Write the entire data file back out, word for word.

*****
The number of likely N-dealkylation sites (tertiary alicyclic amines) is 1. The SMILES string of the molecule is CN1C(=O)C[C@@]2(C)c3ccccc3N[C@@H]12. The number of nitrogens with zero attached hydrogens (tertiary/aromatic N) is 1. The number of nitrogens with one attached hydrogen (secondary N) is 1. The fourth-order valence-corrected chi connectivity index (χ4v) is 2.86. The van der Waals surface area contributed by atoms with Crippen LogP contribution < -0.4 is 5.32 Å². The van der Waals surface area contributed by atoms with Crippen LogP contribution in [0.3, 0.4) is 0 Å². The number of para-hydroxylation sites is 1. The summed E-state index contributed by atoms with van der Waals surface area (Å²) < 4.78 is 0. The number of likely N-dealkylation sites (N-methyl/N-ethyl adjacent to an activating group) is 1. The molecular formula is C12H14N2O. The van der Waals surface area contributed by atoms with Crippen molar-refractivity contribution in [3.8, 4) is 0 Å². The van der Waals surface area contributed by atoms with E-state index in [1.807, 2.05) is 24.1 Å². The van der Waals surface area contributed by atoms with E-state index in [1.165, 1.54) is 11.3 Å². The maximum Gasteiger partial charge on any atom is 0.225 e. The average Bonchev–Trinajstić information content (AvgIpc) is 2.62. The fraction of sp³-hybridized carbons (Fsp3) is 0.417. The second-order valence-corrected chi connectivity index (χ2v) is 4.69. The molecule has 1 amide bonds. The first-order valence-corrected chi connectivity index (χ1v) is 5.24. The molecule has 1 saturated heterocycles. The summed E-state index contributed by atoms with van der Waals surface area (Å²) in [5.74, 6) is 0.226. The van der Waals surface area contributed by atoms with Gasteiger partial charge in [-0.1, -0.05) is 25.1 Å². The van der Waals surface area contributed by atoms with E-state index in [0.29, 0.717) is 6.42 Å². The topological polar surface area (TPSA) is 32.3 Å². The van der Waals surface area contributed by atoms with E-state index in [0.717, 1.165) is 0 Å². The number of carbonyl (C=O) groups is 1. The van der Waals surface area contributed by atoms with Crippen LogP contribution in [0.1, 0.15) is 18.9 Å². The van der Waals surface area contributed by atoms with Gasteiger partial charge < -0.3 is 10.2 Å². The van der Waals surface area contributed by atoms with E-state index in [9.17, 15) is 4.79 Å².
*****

The number of likely N-dealkylation sites (tertiary alicyclic amines) is 1. The SMILES string of the molecule is CN1C(=O)C[C@@]2(C)c3ccccc3N[C@@H]12. The number of nitrogens with zero attached hydrogens (tertiary/aromatic N) is 1. The number of nitrogens with one attached hydrogen (secondary N) is 1. The fourth-order valence-corrected chi connectivity index (χ4v) is 2.86. The van der Waals surface area contributed by atoms with Crippen LogP contribution < -0.4 is 5.32 Å². The van der Waals surface area contributed by atoms with Crippen LogP contribution in [0.3, 0.4) is 0 Å². The number of para-hydroxylation sites is 1. The summed E-state index contributed by atoms with van der Waals surface area (Å²) < 4.78 is 0. The number of likely N-dealkylation sites (N-methyl/N-ethyl adjacent to an activating group) is 1. The molecular formula is C12H14N2O. The van der Waals surface area contributed by atoms with Crippen molar-refractivity contribution in [3.8, 4) is 0 Å². The van der Waals surface area contributed by atoms with E-state index in [1.807, 2.05) is 24.1 Å². The van der Waals surface area contributed by atoms with E-state index in [1.165, 1.54) is 11.3 Å². The maximum Gasteiger partial charge on any atom is 0.225 e. The average Bonchev–Trinajstić information content (AvgIpc) is 2.62. The fraction of sp³-hybridized carbons (Fsp3) is 0.417. The second-order valence-corrected chi connectivity index (χ2v) is 4.69. The molecule has 1 amide bonds. The first-order valence-corrected chi connectivity index (χ1v) is 5.24. The molecule has 1 saturated heterocycles. The summed E-state index contributed by atoms with van der Waals surface area (Å²) in [5.74, 6) is 0.226. The van der Waals surface area contributed by atoms with Gasteiger partial charge in [-0.1, -0.05) is 25.1 Å². The van der Waals surface area contributed by atoms with E-state index in [0.29, 0.717) is 6.42 Å². The topological polar surface area (TPSA) is 32.3 Å². The van der Waals surface area contributed by atoms with E-state index in [0.717, 1.165) is 0 Å². The number of carbonyl (C=O) groups is 1. The van der Waals surface area contributed by atoms with Crippen LogP contribution in [0.1, 0.15) is 18.9 Å². The van der Waals surface area contributed by atoms with Gasteiger partial charge < -0.3 is 10.2 Å². The van der Waals surface area contributed by atoms with E-state index in [9.17, 15) is 4.79 Å².